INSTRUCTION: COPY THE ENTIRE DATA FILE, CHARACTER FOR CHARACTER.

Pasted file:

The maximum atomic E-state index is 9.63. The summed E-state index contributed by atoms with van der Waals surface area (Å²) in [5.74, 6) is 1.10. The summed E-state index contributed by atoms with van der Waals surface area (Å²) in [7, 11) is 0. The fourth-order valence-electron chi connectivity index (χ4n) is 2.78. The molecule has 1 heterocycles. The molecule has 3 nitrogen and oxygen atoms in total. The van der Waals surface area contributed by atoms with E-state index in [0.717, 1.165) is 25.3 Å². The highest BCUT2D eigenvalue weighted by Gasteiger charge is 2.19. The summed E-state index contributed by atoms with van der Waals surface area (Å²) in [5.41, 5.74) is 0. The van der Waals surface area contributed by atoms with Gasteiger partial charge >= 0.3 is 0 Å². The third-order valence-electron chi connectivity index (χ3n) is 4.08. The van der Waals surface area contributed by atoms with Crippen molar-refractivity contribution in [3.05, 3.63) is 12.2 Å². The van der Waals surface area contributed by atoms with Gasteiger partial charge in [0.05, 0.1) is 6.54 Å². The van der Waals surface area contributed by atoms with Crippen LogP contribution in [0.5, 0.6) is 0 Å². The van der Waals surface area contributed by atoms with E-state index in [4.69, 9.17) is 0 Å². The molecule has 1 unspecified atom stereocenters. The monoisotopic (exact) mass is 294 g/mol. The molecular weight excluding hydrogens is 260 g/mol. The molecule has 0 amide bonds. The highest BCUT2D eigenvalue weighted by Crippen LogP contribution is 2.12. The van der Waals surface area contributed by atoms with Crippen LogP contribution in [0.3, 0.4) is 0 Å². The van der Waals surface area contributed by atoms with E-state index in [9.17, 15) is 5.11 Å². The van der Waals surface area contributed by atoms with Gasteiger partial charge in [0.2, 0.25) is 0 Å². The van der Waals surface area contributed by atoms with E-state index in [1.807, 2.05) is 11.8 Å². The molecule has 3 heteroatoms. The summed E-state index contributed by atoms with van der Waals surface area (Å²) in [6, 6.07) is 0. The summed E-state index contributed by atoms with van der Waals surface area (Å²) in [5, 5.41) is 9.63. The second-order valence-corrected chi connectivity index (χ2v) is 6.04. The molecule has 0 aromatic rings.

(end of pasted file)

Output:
The maximum atomic E-state index is 9.63. The summed E-state index contributed by atoms with van der Waals surface area (Å²) in [5.74, 6) is 1.10. The summed E-state index contributed by atoms with van der Waals surface area (Å²) in [7, 11) is 0. The fourth-order valence-electron chi connectivity index (χ4n) is 2.78. The molecule has 1 heterocycles. The molecule has 3 nitrogen and oxygen atoms in total. The van der Waals surface area contributed by atoms with E-state index in [0.717, 1.165) is 25.3 Å². The highest BCUT2D eigenvalue weighted by Gasteiger charge is 2.19. The summed E-state index contributed by atoms with van der Waals surface area (Å²) in [5.41, 5.74) is 0. The van der Waals surface area contributed by atoms with Gasteiger partial charge >= 0.3 is 0 Å². The third-order valence-electron chi connectivity index (χ3n) is 4.08. The van der Waals surface area contributed by atoms with Crippen molar-refractivity contribution in [3.05, 3.63) is 12.2 Å². The van der Waals surface area contributed by atoms with Gasteiger partial charge in [0.05, 0.1) is 6.54 Å². The van der Waals surface area contributed by atoms with Crippen LogP contribution in [0.5, 0.6) is 0 Å². The van der Waals surface area contributed by atoms with E-state index in [4.69, 9.17) is 0 Å². The molecule has 1 unspecified atom stereocenters. The monoisotopic (exact) mass is 294 g/mol. The molecular weight excluding hydrogens is 260 g/mol. The molecule has 0 amide bonds. The highest BCUT2D eigenvalue weighted by Crippen LogP contribution is 2.12. The van der Waals surface area contributed by atoms with Crippen LogP contribution in [0.3, 0.4) is 0 Å². The van der Waals surface area contributed by atoms with E-state index in [9.17, 15) is 5.11 Å². The van der Waals surface area contributed by atoms with Gasteiger partial charge in [0.2, 0.25) is 0 Å². The van der Waals surface area contributed by atoms with E-state index in [1.807, 2.05) is 11.8 Å². The molecule has 3 heteroatoms. The summed E-state index contributed by atoms with van der Waals surface area (Å²) in [6, 6.07) is 0. The summed E-state index contributed by atoms with van der Waals surface area (Å²) in [5, 5.41) is 9.63. The second-order valence-corrected chi connectivity index (χ2v) is 6.04. The molecule has 0 aromatic rings.